January 31, 2012 at 2:10 pm #

      “Aboriginal lifestyle” comes with a lower level of education and lifespan, well, so be it. Why not?”

      To me this is a terrible notion to have! I believe that better education is the key. Getting kids into schools and better education programs for adults in regards to health and prospective employment etc. Giving Indigenous Australians the knowledge and tools to improve things for them selves will in my opinion lead to a natural desire to improve their own situation in their own way.

      Also, “Why are we measuring against the Western standard anyway?”

      Because we are all Australians (being indigenous or otherwise) and Australia is a first world Western country. Again this us and them mentality rears its head. With Western standards comes a high level of health care and Education. We should strive for all Australians to enjoy the same standards in this regard. As for Indigenous Australians once this is achieved the rest is entirely up to them.

      • James Hill
        January 31, 2012 at 4:03 pm #

        Let’s rephrase Andrew’s question: How do you intend on providing Western standards of living to a community that lives a tribal lifestyle in remote bushland? Your end goal is contradictory, you want to drastically change the quality of life aboriginal communities lead without changing their lifestyle in any meaningful way.
        Western standards of care require a Western lifestyle, which includes moving into relatively populous area, and adopting western attitudes to formal education and career progression. It will never happen as long as aborigines as live in remote tribal communities trapped in an endless cycle of welfare dependence and alcoholism.

        • Jimbo
          January 31, 2012 at 7:56 pm #

          Perhaps you’re right and therefore perhaps Jason is right as well. Now that I think about it, how can indigenous Australians achieve any parity with the rest of Australia if they are not willing to alter their life style? A lifestyle that I’m sad to say, under their own ideal circumstances seems akin to a stone age civilisation.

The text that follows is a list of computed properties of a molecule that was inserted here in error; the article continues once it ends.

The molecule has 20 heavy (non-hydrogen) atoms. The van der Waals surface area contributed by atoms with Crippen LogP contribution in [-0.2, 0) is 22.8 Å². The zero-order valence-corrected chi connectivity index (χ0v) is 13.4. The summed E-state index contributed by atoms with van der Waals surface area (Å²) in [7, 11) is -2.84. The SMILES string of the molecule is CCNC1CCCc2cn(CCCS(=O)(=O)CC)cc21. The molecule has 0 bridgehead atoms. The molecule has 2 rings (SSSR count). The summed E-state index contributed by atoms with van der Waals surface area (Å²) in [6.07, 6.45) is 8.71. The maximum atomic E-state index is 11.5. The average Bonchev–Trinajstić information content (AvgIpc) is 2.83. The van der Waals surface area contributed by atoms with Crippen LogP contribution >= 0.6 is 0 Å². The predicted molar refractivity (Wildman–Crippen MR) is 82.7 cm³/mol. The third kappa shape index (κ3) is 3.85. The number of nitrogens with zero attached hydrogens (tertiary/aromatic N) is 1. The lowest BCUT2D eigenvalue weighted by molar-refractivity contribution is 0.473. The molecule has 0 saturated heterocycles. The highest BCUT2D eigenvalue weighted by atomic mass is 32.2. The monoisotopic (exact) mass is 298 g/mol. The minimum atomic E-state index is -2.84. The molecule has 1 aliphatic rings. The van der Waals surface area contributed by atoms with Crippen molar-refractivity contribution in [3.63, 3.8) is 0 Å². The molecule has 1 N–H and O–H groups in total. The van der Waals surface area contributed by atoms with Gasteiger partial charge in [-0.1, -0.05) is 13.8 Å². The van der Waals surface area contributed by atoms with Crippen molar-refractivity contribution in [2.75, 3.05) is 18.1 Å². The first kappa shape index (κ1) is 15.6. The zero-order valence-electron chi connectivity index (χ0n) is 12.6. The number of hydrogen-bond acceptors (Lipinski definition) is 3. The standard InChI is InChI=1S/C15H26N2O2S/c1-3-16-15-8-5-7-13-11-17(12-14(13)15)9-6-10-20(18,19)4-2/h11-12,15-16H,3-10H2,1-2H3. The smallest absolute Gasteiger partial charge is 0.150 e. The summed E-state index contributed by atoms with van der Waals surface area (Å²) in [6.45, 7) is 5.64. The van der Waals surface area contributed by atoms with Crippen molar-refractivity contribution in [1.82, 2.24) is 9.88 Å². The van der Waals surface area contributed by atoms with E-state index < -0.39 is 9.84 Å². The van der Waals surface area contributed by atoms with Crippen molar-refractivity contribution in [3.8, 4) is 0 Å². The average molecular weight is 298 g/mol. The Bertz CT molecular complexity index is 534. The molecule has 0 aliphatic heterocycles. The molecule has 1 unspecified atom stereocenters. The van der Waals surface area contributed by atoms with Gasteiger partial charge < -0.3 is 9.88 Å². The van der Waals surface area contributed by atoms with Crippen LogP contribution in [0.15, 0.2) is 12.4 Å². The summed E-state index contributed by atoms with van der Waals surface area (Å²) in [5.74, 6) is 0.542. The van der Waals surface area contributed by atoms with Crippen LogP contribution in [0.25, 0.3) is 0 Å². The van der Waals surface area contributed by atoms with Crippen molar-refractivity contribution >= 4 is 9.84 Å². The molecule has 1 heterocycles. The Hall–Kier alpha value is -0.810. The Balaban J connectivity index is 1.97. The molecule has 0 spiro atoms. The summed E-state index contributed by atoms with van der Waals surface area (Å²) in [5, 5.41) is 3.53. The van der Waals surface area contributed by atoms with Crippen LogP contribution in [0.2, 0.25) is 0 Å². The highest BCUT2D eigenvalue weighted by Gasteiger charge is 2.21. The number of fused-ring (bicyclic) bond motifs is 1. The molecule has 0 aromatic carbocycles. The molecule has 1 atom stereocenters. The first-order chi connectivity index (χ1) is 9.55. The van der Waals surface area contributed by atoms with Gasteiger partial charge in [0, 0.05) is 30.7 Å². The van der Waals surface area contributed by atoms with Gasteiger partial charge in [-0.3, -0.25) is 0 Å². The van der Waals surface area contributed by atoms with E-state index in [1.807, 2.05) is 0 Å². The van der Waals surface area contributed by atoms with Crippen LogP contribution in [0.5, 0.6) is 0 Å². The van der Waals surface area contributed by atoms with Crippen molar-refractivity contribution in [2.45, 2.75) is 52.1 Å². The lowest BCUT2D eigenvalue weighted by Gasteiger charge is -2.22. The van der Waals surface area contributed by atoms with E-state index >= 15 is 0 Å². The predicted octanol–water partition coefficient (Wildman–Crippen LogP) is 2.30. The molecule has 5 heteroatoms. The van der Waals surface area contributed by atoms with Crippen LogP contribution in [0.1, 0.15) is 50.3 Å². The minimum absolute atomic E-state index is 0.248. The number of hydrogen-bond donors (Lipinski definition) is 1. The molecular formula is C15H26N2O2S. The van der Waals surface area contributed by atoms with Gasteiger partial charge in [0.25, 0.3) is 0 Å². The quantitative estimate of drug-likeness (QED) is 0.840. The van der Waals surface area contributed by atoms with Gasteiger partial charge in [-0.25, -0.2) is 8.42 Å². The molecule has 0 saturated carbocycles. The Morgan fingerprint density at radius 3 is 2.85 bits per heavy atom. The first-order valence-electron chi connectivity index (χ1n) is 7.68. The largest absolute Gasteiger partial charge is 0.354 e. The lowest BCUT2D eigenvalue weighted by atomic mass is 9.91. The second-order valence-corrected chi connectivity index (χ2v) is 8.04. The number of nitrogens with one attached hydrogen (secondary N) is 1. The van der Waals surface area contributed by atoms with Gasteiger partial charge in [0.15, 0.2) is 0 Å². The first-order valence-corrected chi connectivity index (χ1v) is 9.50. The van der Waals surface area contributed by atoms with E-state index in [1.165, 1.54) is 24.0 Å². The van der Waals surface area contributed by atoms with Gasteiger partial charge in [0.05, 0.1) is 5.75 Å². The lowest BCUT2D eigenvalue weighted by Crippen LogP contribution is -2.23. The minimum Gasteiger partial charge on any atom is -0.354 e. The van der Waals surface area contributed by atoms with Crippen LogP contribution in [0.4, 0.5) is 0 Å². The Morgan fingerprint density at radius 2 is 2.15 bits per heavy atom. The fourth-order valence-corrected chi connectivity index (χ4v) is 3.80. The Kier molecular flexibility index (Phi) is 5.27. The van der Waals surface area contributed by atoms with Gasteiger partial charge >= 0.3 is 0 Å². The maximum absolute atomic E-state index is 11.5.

• February 5, 2012 at 5:52 pm #

          Of course “western standards” of health care can be provided to remote communities, I’m really quite shocked that you think otherwise. “Western standards of care require a Western lifestyle, which includes moving into relatively populous area”… that’s a grossly ignorant statement.

          What’s needed is a commitment to one’s own health and the health of one’s family. And that means eating healthy foods; maintaining personal hygiene, including regular bathing and washing of clothes; maintaining a clean living environment, including disposing of rubbish appropriately, regular washing of bedding, not allowing animals to defecate in the house etc; limiting alcohol and drug use; following through on medical issues and appointments, not ignoring problems; and the list goes on… all of these things are abused and ignored by many people living in Aboriginal communities. You don’t need to move to the city to look after your own health.

  6. Jimbo
    January 31, 2012 at 1:33 pm #

    http://www.theage.com.au/opinion/society-and-culture/too-tolerant-of-ugly-racism-20120130-1qplt.html

    Can someone please explain to me why Indigenous Australians feel so oppressed?
    From what I can tell they have every opportunity that every other Australian has with the added bonus of getting special consideration at every turn… Or is that the problem?

    • February 1, 2012 at 10:13 am #

      I read this on another forum and thought I’d share:

      Wiininiskwe Ajidamoon said: “When it comes to us Native Americans demanding sovereignty rights here in North America, we aren’t asking that all others return to their ancestral homelands…..we are wanting the right to control the lands we do still own, how we see fit, independent of government interference. Its likely that the Aborigines want the same thing….respect, understanding, attempts at assimilation stopped and the rights to control their own lands. “

  7. February 1, 2012 at 10:18 am #

    This is also an essential list to read. 8 very reasonable (in my opinion) recommendations they want from government.

    http://blogs.crikey.com.au/croakey/2009/07/09/what-do-aboriginal-men-want-for-their-health/

    What do Aboriginal men want for their health?

    Some of these are so reasonable that to not grant them leaves me convinced that Aboriginals cannot be “the most compensated people in Australia” like some like to claim. In terms of rights and recognition, the compensation just ain’t there folks…

    At the end of the day we’re talking about throwing money at 2.5% of the population. Everyone likes to have a whinge about how much “they are costing us” but we spend 100 times more just on our roads! Get it in perspective.